(It’s been a long time since we’ve heard from Jamelah Earle on this blog. Here’s what she’s been up to. — Levi)
A couple of weeks ago, I flew across the country to hang out with an old friend (one I actually met on Litkicks about a decade ago), and on my return journey, I stopped at a kiosk in the airport (Seattle-Tacoma: you know you’re in Seattle when you walk past four Starbucks on your way to your gate) and picked up a book: Medium Raw, by Anthony Bourdain. I started the book on the miserable final leg of my trip home, the flight from St. Louis to Detroit, while sat next to a guy who kept staring at me. He may have had BO, or it may have been the onion rings from the airport Burger King; it’s amazing how similar those two smells are, which is something I never noticed before being trapped near a bag of them in the compressed-air, confined tube of an airplane. Be that as it may, I like Bourdain, and I like his book. The editing leaves something to be desired (Gnarls Barclay? Really?), but even though I don’t always agree with him, Bourdain is blunt and funny and he swears a lot, which is always aces in my book.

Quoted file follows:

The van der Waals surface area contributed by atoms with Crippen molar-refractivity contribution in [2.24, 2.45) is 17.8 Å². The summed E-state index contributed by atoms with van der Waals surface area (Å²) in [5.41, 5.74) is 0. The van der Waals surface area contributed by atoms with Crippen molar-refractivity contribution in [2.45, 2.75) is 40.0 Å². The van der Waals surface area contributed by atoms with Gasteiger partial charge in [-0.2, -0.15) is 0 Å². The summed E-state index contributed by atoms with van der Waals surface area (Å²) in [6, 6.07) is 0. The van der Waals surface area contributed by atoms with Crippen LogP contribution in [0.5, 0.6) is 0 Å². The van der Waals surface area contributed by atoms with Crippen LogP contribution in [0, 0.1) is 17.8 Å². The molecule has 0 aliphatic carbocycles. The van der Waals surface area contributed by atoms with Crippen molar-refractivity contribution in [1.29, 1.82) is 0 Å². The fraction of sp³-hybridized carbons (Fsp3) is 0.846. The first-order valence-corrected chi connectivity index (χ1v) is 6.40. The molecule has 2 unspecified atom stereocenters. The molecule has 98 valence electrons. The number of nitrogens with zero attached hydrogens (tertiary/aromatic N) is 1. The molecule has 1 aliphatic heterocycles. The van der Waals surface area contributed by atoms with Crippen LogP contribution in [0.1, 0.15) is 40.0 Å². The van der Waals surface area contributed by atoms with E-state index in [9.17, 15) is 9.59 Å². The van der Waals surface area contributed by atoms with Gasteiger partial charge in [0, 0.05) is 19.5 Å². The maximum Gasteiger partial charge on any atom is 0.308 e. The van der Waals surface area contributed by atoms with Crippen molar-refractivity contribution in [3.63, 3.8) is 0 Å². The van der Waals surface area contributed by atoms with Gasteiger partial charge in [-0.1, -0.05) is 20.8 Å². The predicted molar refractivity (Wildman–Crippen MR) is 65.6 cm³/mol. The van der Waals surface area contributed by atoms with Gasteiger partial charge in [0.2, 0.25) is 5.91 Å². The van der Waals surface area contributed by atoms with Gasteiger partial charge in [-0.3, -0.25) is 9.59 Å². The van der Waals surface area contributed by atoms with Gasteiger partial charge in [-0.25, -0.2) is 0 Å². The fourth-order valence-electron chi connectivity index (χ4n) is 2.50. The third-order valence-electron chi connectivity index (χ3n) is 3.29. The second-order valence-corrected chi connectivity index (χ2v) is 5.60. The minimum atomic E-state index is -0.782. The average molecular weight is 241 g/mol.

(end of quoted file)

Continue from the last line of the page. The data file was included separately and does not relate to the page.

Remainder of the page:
I’m not going to review the book (I haven’t actually finished it yet; since getting home, I’ve only managed to get in a few pages at a time while on my lunch breaks – it’s been busy here), but there’s something in it that caught my eye, and I’ve thought about it off and on since I saw it. At the end of the book, there’s a Q & A with Bourdain, and he said something interesting about writers and writing: